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Millinery: Wikis


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A millinery shop in Paris, 1822.

Millinery refers to hats and other clothing sold by a hatter (a maker of hats) or to the profession or business of designing, making, or selling hats, dresses, and hat trim. It can also be used to refer to a type of store that sells those goods.

Millinery is sold to women, men and children. Women would ask a milliner to remake their old clothing into new clothing. Historically, milliners, typically female shopkeepers, produced or imported for sale an inventory of garments for both men and women, including hats, shirts, cloaks, shifts, caps, and neckerchiefs. Customers would visit a millinery shop to examine and buy clothes (children's clothing, shirts, undergarments and caps, for example).

More recently, a milliner has become a hatter who designs, makes, sells or trims hats primarily for a female clientele.

The origin of the name is likely the Middle English Milener, as in an inhabitant of Milan or one who deals in items from the Italian city[1] known for its fashion and clothing.

Women's fascinators are a style of millinery: the use of feathers, materials, beads, pearls and crystals to make extravagant to petite fascinators for brides, weddings, christenings, ladies day at the horse races and many other glamorous occasions.


Types of millinery

Many styles of hat have been popular through history and worn for different functions and types of event. They can be part of uniforms or worn to indicate social status. Styles include the top hat, hats worn as part of military uniforms, cowboy hat and cocktail hat.


Millinery department at the Eaton's department store in Toronto in 1908

Notable milliners include Thomas Duffet (fl. 1673 – 1676) an Irish milliner known for his work as a playwright and songwriter. Rose Bertin (1747-1813) was the French milliner and modiste to Queen Marie Antoinette. Madame Anna Ben-Yusuf was a German-born milliner and teacher based in Boston and New York. Caroline Reboux (1837–1927) was a well known Parisian milliner and fashion designer. Simone Mirman was a Paris-born milliner based in London. Gerard Albouy (1912–1985), often known by the name Ouy, was a French milliner. Margaret Manny was a milliner in colonial Philadelphia who made flags for the United States during the American Revolution.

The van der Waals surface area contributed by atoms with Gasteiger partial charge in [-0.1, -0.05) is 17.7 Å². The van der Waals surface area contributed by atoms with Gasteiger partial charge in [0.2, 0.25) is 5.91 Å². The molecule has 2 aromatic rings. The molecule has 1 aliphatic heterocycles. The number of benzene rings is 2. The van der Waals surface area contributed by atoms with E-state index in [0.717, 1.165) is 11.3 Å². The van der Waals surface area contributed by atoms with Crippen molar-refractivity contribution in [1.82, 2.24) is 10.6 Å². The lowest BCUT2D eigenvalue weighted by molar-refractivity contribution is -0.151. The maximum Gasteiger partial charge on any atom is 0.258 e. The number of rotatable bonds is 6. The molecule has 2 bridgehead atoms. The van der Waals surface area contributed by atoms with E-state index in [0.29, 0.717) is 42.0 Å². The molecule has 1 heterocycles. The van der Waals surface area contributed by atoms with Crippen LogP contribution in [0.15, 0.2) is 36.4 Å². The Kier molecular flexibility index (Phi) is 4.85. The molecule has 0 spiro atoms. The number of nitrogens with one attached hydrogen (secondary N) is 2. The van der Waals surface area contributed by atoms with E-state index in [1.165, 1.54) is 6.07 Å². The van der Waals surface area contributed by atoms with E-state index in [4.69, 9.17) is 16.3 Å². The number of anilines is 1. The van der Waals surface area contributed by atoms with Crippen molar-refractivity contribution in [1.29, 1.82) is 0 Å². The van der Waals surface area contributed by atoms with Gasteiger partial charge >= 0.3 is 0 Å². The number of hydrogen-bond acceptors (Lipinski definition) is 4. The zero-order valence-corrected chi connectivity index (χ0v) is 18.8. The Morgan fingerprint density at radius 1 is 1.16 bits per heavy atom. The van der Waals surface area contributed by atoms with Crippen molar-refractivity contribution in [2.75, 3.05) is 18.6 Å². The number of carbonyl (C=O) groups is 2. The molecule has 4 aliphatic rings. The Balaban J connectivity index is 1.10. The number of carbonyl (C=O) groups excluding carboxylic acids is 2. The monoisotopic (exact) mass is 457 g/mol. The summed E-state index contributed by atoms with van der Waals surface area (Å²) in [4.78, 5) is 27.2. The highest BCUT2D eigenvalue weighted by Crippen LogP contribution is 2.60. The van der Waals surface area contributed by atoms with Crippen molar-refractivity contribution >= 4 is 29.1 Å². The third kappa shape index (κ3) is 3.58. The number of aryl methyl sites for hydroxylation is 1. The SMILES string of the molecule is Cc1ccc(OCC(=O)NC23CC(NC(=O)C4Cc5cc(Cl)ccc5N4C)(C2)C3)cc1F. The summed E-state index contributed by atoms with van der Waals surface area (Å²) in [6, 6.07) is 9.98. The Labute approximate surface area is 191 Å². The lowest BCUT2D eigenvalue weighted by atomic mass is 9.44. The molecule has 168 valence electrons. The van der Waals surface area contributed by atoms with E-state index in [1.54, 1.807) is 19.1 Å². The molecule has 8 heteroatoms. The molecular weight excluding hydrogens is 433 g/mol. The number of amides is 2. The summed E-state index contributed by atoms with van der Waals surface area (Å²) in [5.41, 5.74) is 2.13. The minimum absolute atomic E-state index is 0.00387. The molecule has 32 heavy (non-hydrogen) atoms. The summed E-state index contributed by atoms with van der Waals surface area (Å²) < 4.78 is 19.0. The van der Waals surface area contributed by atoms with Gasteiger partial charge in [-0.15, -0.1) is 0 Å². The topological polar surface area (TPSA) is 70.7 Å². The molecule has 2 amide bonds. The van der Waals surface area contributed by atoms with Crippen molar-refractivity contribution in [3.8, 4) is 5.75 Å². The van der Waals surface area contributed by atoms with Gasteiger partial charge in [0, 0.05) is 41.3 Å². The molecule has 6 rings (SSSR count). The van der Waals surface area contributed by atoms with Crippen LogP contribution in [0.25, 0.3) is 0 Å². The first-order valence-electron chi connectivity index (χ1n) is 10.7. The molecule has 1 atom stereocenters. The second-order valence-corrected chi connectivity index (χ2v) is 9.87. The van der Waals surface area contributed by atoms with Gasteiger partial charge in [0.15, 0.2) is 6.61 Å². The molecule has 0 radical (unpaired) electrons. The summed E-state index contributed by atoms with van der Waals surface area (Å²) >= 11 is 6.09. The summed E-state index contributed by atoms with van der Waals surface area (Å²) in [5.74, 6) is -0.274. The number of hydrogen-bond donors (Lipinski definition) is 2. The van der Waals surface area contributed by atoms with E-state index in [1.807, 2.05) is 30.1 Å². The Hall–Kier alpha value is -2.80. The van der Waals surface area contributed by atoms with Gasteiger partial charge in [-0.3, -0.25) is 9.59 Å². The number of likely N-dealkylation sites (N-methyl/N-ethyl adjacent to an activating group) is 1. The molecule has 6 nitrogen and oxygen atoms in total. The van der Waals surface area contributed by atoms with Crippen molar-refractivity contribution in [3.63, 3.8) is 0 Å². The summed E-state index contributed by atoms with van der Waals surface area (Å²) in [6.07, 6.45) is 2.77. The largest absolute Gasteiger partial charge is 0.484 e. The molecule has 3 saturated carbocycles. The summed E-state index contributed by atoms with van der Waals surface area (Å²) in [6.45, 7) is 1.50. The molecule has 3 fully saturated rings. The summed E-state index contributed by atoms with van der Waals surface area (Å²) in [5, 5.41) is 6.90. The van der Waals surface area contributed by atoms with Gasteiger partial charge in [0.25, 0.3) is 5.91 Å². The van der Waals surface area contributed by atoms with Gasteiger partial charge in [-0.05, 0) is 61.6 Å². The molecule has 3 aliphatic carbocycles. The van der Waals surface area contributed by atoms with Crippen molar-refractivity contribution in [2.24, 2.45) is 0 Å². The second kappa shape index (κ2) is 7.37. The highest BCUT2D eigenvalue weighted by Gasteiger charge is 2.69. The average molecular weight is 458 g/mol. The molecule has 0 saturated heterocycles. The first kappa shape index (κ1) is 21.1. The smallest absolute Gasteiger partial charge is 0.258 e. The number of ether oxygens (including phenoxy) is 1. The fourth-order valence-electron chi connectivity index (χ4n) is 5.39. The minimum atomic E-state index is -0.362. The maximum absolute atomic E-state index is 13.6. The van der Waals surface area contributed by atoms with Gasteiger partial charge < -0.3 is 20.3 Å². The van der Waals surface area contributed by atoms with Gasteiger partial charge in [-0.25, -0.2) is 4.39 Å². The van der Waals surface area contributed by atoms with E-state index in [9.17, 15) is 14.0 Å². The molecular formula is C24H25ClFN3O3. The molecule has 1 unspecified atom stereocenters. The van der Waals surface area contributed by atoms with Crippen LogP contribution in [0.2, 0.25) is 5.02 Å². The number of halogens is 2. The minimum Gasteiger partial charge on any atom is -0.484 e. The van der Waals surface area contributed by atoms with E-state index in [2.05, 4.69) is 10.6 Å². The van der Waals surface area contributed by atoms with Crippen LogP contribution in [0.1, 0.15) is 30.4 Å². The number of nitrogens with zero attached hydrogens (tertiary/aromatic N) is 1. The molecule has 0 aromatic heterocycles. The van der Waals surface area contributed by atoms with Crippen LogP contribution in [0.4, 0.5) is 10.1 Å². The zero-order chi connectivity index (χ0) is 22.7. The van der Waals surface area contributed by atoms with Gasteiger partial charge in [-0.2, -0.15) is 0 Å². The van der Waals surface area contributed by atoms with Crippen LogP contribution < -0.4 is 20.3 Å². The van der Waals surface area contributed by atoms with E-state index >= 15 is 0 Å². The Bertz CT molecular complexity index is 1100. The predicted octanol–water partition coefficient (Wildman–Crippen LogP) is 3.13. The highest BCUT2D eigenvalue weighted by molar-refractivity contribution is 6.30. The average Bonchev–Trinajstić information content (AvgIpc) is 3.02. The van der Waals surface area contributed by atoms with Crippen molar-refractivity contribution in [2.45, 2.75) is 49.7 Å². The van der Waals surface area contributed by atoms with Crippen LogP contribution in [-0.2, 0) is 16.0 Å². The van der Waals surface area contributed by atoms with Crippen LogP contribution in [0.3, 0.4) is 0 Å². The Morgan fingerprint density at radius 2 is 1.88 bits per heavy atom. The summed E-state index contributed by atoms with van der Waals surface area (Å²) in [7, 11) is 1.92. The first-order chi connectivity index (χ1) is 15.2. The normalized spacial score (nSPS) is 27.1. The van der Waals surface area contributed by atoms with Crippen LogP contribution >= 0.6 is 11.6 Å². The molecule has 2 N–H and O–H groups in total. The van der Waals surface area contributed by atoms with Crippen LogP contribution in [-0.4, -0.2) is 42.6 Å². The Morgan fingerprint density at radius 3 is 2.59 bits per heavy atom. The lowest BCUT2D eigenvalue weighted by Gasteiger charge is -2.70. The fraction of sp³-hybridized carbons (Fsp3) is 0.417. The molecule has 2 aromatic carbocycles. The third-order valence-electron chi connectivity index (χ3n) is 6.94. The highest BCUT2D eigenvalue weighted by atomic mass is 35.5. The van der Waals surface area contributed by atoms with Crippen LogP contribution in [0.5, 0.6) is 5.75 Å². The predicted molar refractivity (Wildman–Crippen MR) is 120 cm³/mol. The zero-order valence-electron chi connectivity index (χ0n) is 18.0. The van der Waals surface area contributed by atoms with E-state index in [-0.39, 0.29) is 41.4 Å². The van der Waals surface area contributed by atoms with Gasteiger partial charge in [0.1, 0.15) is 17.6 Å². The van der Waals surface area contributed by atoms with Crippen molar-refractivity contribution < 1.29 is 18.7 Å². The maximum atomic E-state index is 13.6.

Lilly Daché was milliner. Mr. John (1902 – 1993) was an American milliner. Mary Quant had a career with a couture milliner. Ellen Louise Demorest (née Curtis) (1825–1898) was a successful milliner widely credited with inventing mass-produced tissue-paper dressmaking patterns. Sonia Greene was a successful milliner who bankrolled several fanzines in the early twentieth century.

More recent milliners include Judy Bentinck (1952-), the wife of Tim Bentinck, 12th Earl of Portland, is a couture milliner based in Central London. Barbara Feinman of Barbara Feinman Millinery in New York City's East Village and "stars" of the "moulded straw, the feather, and the veil" Stephen Jones, Philip Treacy[2] and Prudence Millinery in London, who currently makes hats for Vivienne Westwood and many other world famous designers.Hélène de Saint Lager is milliner from France[3], and Jo Gordon has been described as "a brilliant young milliner beginning to make a name for herself with her witty feather hats in neon colours." [2] Nancy Matt is a milliner in Saratoga Springs, New York.[4] Nick Smith is a British milliner. Rod Keenan is an American milliner who was born in Great Bend, Kansas on July 3 , 1968. Luke Song is a milliner from South Korea.

See also


  1. ^ American Heritage Dictionary of the English Language, Third Edition
  2. ^ a b Meredyth Etherington-Smith Mad for hats; Big hats, little hats, silly hats June 14, 1997 The Independent
  3. ^ Hélène de Saint Lager Official website
  4. ^ Meg Hagerty Designer puts hats on track in Saratoga Springs August 03, 2009 Post Star

External links



Up to date as of January 15, 2010
(Redirected to millinery article)

Definition from Wiktionary, a free dictionary



  • (American) IPA: /mˈɪlnʌɹˌi/




millinery (plural milleneries)

  1. Women's hats.
  2. A shop with women's hats.
  3. The wares of a shop with women's hats.
  4. The business and work that a milliner engages in.


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